Thanks for the encouragement. I was concerned that I'd missed some obvious, (for a photographer), setting that would allow me to have more light with less glare.
Glare is highly dependent on the subject, but also relative to exposure, which is itself relative to the amount of light hitting the subject, so it's more about balance within the frame than absolute levels, if you follow me. Glare is usually only a problem if you are getting a distracting bright kick off something that is very reflective or glossy eg. chrome or glass, or it's so bright that it's flaring the lens. Most of the time I control glare by fine adjustments of the positions of the subject, light source, and camera, or use very specific flagging/diffusing to try and knock down only that area as I mentioned before.

Another technique if all else fails would be to (carefully!!!) apply dulling spray to something very reflective, but that's not really appropriate for a personal home setup, since it leaves gunk on your rig and requires a very steady hand to apply it evenly and make sure it goes where you want it, and doesn't go where you don't want it. It's also not the best solution for what is essentially a beauty shot of a product since it fundamentally alters the appearance of the subject, but I thought I'd mention that since it exists.

But the first and last rule is simply to make sure it looks good to your eye. If glare looks good, leave it wink.gif
Quote:
I actually bought some 5-in-1 reflectors with stands that I been using to bounce the light from the softboxes. I clamped some black foam-core, strategically located, to try to cut some of the glare. I might try a small foil reflector, to see if I can bring out the dark spots.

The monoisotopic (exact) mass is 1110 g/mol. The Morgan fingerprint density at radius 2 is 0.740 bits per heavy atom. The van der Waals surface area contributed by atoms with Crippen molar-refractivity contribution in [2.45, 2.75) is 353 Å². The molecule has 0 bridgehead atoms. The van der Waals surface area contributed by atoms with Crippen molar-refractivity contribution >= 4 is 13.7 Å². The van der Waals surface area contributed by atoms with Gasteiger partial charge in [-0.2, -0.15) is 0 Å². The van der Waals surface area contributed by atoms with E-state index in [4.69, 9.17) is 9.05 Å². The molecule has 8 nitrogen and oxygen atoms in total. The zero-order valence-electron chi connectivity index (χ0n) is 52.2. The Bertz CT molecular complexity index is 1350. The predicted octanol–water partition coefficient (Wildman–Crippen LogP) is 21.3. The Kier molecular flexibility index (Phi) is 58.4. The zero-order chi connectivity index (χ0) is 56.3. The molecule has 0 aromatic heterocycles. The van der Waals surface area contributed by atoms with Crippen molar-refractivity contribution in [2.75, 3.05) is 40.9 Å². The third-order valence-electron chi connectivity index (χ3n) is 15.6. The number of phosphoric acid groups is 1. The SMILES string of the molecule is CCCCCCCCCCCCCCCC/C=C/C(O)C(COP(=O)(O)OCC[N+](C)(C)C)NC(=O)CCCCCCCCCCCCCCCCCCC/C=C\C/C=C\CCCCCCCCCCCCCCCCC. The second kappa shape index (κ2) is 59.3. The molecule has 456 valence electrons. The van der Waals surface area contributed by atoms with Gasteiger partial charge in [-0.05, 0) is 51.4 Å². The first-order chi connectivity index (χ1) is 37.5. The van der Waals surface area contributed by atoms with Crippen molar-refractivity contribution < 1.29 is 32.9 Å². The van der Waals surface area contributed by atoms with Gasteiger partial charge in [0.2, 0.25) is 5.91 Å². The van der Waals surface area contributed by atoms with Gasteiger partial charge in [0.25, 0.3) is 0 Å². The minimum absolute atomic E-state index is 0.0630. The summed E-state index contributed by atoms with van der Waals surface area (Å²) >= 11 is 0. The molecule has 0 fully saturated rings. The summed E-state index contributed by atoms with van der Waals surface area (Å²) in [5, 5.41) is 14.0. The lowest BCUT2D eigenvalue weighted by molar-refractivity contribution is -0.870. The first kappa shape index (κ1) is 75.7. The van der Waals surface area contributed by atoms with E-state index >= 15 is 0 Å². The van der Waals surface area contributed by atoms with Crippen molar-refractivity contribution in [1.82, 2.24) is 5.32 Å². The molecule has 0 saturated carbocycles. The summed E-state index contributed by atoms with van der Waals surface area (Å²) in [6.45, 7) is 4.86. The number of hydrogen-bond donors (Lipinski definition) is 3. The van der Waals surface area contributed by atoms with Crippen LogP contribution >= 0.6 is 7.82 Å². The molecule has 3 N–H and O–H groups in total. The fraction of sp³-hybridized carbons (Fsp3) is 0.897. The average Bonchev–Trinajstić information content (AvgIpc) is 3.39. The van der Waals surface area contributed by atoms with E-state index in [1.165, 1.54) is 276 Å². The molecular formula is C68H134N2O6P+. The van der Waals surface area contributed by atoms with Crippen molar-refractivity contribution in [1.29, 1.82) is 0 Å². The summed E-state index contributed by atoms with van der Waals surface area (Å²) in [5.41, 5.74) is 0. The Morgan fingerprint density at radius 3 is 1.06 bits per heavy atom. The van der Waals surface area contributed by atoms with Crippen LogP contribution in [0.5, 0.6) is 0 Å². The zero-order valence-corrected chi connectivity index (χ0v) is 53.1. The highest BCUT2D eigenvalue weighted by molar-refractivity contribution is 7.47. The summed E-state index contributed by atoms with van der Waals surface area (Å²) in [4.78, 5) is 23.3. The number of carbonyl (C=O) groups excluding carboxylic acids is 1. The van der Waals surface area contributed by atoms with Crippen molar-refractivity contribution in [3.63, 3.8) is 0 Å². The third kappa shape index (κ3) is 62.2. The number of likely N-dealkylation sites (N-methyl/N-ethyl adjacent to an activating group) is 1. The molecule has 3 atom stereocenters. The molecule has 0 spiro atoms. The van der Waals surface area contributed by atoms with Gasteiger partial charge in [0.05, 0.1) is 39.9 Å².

Ah, those flexible reflectors are great tools, and you can tell from your photos you were using a really broad soft source. The softness really shows in the beautiful smooth mid-tones and how diffused the shadows are. thumb.gif
Quote:
Any chance of a tutorial on the latter two options? Especially, if it can be done with open source tools.
GIMP is probably the most powerful open-source photoshop alternative, but there are plenty others with smaller feature sets. HDR might be an in-camera option if your camera supports it, or you can get other software to do it, or it can also be done with gimp if you set it up with the right plugins etc. As far as tutorials go, a little googling will give you enough links to last several lifetimes tongue.gif
Quote:
If you mean the aspect ratio, that’s as wide as it gets. The camera is an old Canon A85 in beautiful 4x3. It also has asymmetrical distortion that developed after the defective ccd was replaced, (part of that bad batch from 2005.)
If you mean around the computer, that’s just the work table, (with all the normal crap hidden), I put it on to take these pictures. The 800D in the background is an Esxi server I use for evaluation.
I meant a wide shot of the entire setup including your lighting equipment. For example this shows the extremely ghetto setup I did when I took these photos of my red BP fittings about a year ago.
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post #750 of 976
Quote:
Originally Posted by hakz View Post

thumb.gifthumb.gif very sexy but what is that?